someone who irritates us;

– suggests an imaginary need for
various things and then stirs
up our remembrance of them;

– fills the intellect with the
thought of these visions,
fantasies and imaginary needs,
so that the intellect tries to
pursue them, thus causing it to
lose the fruitfulness of prayer.

For by nature, the intellect is apt to be carried away by memories and visions during prayer. When you pray, then, keep tight discipline over your mind and memory so that it does not distract you with visions and recollections of the past.
Instead, make yourself aware that you are standing before God.

Go on seeking and you will find Him. Knock and the door will be opened.

Pray for the wisdom and strength to shape even the negative energies in accordance with God’s will, in the likeness of His glory, at least to the extent that it saves your soul.

Having prayed as you should, then, expect the demon to attack you. So stand on your guard, ready to protect the fruits of your prayer. From the start, this has been your appointed task: to cultivate and protect. Therefore, having cultivated, do not leave the fruits unprotected, otherwise you will gain nothing from your prayer.

When, after many attempts, the cunning demon fails to hinder the prayer of a righteous man, he slackens his effort a little, and then attacks the man again when he has finished praying: either the demon provokes the man to anger, and so destroys the good effects of prayer, or else he excites him to senseless pleasure, and so degrades his intellect.

When the jealous demon fails to stir up memory during prayer, he disturbs the soul-body temperament so as to form some strange fantasy in the intellect. Since your intellect is usually preoccupied with thoughts, it is easily diverted: it is deceived, thinking that it is perceiving light that is really only smoke, instead of pursuing immaterial and formless knowledge.

There are times when the demons suggest thoughts to you and then urge you to rebut them with prayer. Then they withdraw of their own accord, so as to deceive you into imagining that you have begun to overcome such thoughts and to rout the demons. You then lower your guard and the demons come on the attack again.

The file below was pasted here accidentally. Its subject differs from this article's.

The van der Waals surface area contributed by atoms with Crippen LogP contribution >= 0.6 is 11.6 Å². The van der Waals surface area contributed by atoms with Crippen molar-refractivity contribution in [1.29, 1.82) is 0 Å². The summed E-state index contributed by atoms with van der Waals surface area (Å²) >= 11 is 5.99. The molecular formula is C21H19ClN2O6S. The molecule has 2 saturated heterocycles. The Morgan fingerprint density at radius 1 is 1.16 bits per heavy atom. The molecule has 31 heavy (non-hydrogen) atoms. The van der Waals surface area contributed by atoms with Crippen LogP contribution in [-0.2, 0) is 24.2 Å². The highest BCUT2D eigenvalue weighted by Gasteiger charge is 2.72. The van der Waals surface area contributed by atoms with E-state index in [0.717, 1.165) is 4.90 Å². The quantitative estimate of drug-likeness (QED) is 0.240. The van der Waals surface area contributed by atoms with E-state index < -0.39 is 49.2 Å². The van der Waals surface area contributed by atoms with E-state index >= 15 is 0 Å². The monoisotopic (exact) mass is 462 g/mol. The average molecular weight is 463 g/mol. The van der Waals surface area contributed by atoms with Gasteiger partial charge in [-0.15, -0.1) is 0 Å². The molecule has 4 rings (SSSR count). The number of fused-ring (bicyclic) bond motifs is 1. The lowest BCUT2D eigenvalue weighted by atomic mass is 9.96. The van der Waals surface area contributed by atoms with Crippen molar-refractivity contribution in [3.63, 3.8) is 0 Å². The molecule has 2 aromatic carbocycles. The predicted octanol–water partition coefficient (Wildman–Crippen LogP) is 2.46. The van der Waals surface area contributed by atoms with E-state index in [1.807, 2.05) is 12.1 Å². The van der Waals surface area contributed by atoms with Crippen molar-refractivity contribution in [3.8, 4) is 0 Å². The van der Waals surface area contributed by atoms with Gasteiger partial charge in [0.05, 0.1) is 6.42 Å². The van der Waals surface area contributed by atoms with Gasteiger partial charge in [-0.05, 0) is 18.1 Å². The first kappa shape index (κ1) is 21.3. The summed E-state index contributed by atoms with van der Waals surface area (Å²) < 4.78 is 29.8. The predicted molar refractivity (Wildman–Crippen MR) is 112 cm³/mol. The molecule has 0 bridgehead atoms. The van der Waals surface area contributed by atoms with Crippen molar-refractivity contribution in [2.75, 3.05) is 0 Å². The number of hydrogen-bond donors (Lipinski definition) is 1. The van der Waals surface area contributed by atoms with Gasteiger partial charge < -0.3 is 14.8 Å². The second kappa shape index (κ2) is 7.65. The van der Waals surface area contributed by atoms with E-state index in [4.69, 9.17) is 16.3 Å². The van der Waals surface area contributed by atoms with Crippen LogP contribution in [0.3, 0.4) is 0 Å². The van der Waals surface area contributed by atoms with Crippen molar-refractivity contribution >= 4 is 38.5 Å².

Therefore, even if you think that you are with God, be on your guard against this second attack: the demons try to outwit the activity and watchfulness of your intellect and draw it away from God when it stands before Him in reverence and fear.

When the intellect attains prayer that is pure and free from passion, the demons attack no longer with sinister thoughts, but with thoughts of what is good. For they suggest to the intellect an illusion of God’s glory in a form pleasing to the senses, so as to make the intellect think that it has realized the final aim of prayer.
This illusion may result from the passion of self-esteem, of pride.

Be on your guard, then, turn to prayer and ask God to show you if the intellection comes from Him and, if it does not, to dispel the illusion at once.

You attain pure prayer by disentangling yourself from material things and constant cares. Instead, focus on the inner essences of created things, on the spiritual meanings of physical manifestations of the work of creation. Ultimately, prayer means the shedding of thoughts and contemplation of the Creator.